Institutional Affiliation: Northwestern University
|Manufacturing Risk-free Government Debt|
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Governments face a trade-off between insuring bondholders and taxpayers. If the government decides to fully insure bondholders by manufacturing risk-free debt, then it cannot insure taxpayers against permanent macro-economic shocks over long horizons. Instead, taxpayers will pay more in taxes in bad times. Conversely, if the government fully insures taxpayers against adverse macro shocks, then the debt becomes at least as risky as un-levered equity. Only when government debt earns convenience yields, may governments be able to insure both bondholders and taxpayers, and then only if the convenience yields are sufficiently counter-cyclical.
|Dollar Safety and the Global Financial Cycle|
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We build a model of the global financial cycle with one key ingredient: the demand for safe dollar assets. The model matches patterns of dollar borrowing and currency mismatch, the U.S. external balance sheet, low U.S. interest rates and exorbitant privilege, spillovers of the U.S. monetary policy to the rest of the world, and the dollar as a global risk factor. In doing so, we lay out a novel transmission mechanism through which the U.S. monetary policy affects the currency market and the global economy.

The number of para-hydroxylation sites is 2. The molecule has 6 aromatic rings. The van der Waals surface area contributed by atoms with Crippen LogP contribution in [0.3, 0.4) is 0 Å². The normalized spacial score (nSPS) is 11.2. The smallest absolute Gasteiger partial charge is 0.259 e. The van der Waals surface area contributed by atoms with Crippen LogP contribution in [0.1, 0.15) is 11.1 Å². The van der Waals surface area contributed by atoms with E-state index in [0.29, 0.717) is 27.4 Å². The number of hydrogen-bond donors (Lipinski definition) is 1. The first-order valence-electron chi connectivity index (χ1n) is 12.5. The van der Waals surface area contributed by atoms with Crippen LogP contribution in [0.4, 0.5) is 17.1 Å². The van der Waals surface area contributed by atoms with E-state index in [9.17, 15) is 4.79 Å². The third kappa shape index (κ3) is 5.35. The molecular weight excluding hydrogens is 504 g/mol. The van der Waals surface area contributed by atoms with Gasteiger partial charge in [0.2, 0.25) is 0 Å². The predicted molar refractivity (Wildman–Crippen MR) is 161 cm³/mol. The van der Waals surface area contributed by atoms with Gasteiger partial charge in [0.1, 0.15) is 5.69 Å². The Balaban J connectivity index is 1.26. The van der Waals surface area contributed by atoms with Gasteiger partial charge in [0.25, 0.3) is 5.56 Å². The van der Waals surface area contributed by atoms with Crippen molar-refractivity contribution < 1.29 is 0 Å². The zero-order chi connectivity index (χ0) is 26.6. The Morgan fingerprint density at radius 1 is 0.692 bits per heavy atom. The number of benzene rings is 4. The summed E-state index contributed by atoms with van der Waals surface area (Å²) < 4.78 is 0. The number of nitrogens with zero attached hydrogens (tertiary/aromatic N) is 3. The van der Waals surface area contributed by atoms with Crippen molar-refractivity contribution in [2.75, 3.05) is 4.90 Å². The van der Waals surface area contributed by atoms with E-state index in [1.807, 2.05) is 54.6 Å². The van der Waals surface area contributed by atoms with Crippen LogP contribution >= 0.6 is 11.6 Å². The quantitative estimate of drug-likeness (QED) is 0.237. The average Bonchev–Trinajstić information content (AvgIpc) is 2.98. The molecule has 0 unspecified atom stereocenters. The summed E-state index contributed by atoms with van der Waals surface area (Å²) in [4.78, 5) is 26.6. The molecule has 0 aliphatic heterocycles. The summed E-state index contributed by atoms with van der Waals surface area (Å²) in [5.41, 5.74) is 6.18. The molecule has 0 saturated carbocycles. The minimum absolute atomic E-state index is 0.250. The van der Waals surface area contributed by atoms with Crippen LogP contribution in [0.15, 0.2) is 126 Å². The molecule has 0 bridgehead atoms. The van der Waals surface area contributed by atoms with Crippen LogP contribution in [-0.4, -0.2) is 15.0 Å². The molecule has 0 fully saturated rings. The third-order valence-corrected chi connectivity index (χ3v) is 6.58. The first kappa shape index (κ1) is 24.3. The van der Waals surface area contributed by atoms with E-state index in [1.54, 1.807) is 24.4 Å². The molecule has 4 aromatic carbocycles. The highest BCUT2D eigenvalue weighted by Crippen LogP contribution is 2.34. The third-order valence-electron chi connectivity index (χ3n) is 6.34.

|The U.S. Public Debt Valuation Puzzle|
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The market value of outstanding federal government debt in the U.S. exceeds the expected present discounted value of current and future primary surpluses by a multiple of U.S. GDP. When the pricing kernel fits U.S. equity and Treasury prices and the government surpluses are consistent with U.S. post-war data, a government debt valuation puzzle emerges. Since tax revenues are pro-cyclical while government spending is counter-cyclical, the tax revenue claim has a higher short-run discount rate and a lower value than the spending claim. Since revenue and spending are co-integrated with GDP, the long-run risk discount rates of both claims are much higher than the long Treasury yield. These forces imply a negative present value of U.S. government surpluses. Convenience yields for Treasuries mus...
|Foreign Safe Asset Demand and the Dollar Exchange Rate|
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We develop a theory that links the U.S. dollar’s valuation in FX markets to the convenience yield that foreign investors derive from holding U.S. safe assets. We show that this convenience yield can be inferred from the Treasury basis: the yield gap between U.S. government and currency-hedged foreign government bonds. Consistent with the theory, a widening of the basis coincides with an immediate appreciation and a subsequent depreciation of the dollar. Our results lend empirical support to models which impute a special role to the U.S. as the world’s provider of safe assets and the dollar, the world’s reserve currency.